A stain distribution pattern, SDP, is the phenotypes (information) for a single locus (marker) across all the progeny in a given genetic cross, or all inbred strains of an RI set.  Experiments on PCR genotyping for a large number of markers generate SDPs.

For example, imagine that you have typed 40 progeny of the LXS backcross for two Mit makers, designated "12" and "27.”"  Mit markers are a large series of microsatellite markers already verified to be single locus, polymorphic markers in the mouse genome.

This backcross involves different strains than the BXS one considered earlier, but the principle is the same.  (In considering human families, rarely do all families show the same microsatellite alleles or allele combinations!)  The LXS backcross involved first an outcross between a lab mouse strain, SB/Le (carrying coat markers satin and beige) with Mus spretus, with the (LXS) F1 females backcrossed to SB/Le:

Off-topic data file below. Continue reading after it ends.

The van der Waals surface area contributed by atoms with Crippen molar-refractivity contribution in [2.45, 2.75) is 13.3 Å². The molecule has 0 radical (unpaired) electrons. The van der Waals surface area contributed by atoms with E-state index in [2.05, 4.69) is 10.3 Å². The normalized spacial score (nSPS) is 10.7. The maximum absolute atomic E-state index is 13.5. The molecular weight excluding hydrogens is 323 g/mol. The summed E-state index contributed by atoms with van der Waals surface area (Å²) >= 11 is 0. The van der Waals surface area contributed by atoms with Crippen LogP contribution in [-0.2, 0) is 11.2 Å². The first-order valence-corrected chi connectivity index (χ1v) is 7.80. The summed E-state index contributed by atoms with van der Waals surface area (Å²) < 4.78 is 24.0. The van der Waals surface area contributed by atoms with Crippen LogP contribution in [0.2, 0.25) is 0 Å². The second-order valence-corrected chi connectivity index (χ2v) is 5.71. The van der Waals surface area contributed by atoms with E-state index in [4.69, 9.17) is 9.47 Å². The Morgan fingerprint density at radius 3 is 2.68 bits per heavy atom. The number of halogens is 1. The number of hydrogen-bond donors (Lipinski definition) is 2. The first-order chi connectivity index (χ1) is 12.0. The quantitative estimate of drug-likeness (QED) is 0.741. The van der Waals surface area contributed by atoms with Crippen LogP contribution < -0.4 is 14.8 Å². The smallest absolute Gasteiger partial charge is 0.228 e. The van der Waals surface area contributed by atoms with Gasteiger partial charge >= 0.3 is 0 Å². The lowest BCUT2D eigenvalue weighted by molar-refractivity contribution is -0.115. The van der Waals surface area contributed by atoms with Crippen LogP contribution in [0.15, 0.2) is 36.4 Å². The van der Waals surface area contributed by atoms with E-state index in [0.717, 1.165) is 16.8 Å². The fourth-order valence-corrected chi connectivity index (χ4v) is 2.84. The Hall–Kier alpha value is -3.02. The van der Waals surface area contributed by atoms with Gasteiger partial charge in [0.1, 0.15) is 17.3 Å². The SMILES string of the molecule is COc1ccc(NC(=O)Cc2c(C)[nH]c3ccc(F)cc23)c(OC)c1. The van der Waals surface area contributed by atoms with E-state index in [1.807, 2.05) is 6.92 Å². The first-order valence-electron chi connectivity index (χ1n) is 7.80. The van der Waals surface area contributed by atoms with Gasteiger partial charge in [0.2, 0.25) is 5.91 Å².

(SB/Le x M. spretus) x SB/Le

You have typed 40 of the backcross progeny for each of the two Mit markers by the method above.  For genotype scoring of the PCR products, we will designate the alleles for each marker as "L" (derived from SB/Le) and "S" (derived from M. spretus).